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Baked, Dating, and Fashion: Ludwig van Beethoven (1770-1827) Piano Concerto No. 2 in B flat, Op. 19 1. Allegro con brio (quick and fiery) 2. Adagio (slow) 3. Rondo. Molto allegro (very quick) Beethoven launched his public career as a virtuoso pianist at a concert in Vienna on 29 March 1795. There is some doubt as to which of his first two piano concertos he played on that occasion. It was advertised as "entirely new", which seems to rule out the B flat Concerto, which he probably began writing shortly after settling in Vienna three years earlier. According to Viennese concert practice at the time, however, "entirely new" meant simply that the work in question had not been played in public before. The B flat concerto may well originate in material dating back even before Beethoven's move to Vienna in 1792, with some sketches possibly from as early as around 1785. He revised the work a number of times between 1790 and 1801, and in 1798 composed a new finale to replace the original, which now leads an independent existence as the Rondo in B flat, Wo0. 62. He held the concerto back from publication until after the later C major Concerto, known as No. 1, appeared, which is why the two works are numbered in the wrong order. Both concertos reflect Mozart's influence in their writing for the soloist and in their overall structure. The B flat Concerto is the more Mozartian of the two, with its intimate dialogue between soloist and plenty of typical Beethoven touches: he enjoys shifting the music abruptly orchestra. But there are into distant keys, often to quite magical effect. He also makes a feature of sharp dynamic contrasts, as at the very beginning where the orchestra's crisp march rhythm is answered by a gentle song- like idea from the strings. When the piano enters it does so with a new theme (another Mozart characteristic) though one which picks up a hint dropped by the orchestra earlier on - and when it eventually gets round to the opening theme it takes it off in a new direction entirely. The slow movement is both quietly intense, and stately without being solemn. It was a convention of the time for soloists to add improvised embellishments to the main theme when it returned, but here Beethoven wrote out his own flourishes in full to make sure that other pianists' half-baked Ideas didn't spoil the music. Near the end, the orchestra builds to a grand gesture which leads Us to anticipate a cadenza from the soloist. Beethoven subverts our unharmonised line marked 'with great expression', leading to a few captivating bars of dialogue with the strings expectations with a simple The last movement (the substitute finale Beethoven wrote in 1798) is a playful rondo based on a theme which, in typical Beethoven fashion, took some time to reach its present form, with its teasing short-long, short-long rhythm, the emphasis falling on the short first note of each pair. On its fourth appearance, the theme appears as Beethoven originally conceived it, with the strong beat on the long note, but the orchestra then forcibly restores the rhythm to what we first heard. The music's apparent relaxation before the vigorous final bars is another characteristically teasing moment. 2 WoO: 'Werk ohne Opuszahl' (work without opus number) - system of identifying works by Beethoven (and some other composers) that were published without an Opus number, usually because Beethoven didn't think they were important enough. Beethoven did it better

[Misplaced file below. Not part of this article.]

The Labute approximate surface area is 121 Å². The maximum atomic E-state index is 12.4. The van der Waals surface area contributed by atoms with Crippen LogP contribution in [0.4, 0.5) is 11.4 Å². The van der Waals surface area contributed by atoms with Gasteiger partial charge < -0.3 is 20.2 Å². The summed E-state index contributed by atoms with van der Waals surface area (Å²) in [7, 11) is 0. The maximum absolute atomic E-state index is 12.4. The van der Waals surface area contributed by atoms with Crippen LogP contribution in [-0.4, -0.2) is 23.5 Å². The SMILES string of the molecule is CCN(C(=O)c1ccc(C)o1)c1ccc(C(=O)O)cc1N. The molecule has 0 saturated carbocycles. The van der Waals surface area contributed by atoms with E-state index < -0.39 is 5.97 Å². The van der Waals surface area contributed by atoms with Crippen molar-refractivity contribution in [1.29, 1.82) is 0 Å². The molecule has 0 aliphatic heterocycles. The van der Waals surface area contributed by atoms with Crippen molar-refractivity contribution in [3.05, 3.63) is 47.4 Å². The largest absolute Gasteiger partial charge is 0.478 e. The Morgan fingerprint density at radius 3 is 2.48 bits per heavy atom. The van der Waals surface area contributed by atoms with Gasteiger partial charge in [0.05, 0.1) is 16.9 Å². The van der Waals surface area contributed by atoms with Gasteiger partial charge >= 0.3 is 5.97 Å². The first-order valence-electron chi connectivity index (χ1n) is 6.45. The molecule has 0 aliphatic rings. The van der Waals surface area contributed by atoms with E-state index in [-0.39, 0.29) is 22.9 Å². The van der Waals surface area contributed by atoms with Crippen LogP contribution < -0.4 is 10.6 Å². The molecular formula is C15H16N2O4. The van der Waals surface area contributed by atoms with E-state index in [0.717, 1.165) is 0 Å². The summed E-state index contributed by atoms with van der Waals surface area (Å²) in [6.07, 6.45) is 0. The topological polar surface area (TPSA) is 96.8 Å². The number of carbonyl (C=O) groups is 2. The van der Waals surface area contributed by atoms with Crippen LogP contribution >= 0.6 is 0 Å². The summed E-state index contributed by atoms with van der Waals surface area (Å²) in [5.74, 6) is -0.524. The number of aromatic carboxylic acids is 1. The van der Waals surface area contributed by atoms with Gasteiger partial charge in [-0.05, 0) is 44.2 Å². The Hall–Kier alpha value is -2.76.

Beethoven did it better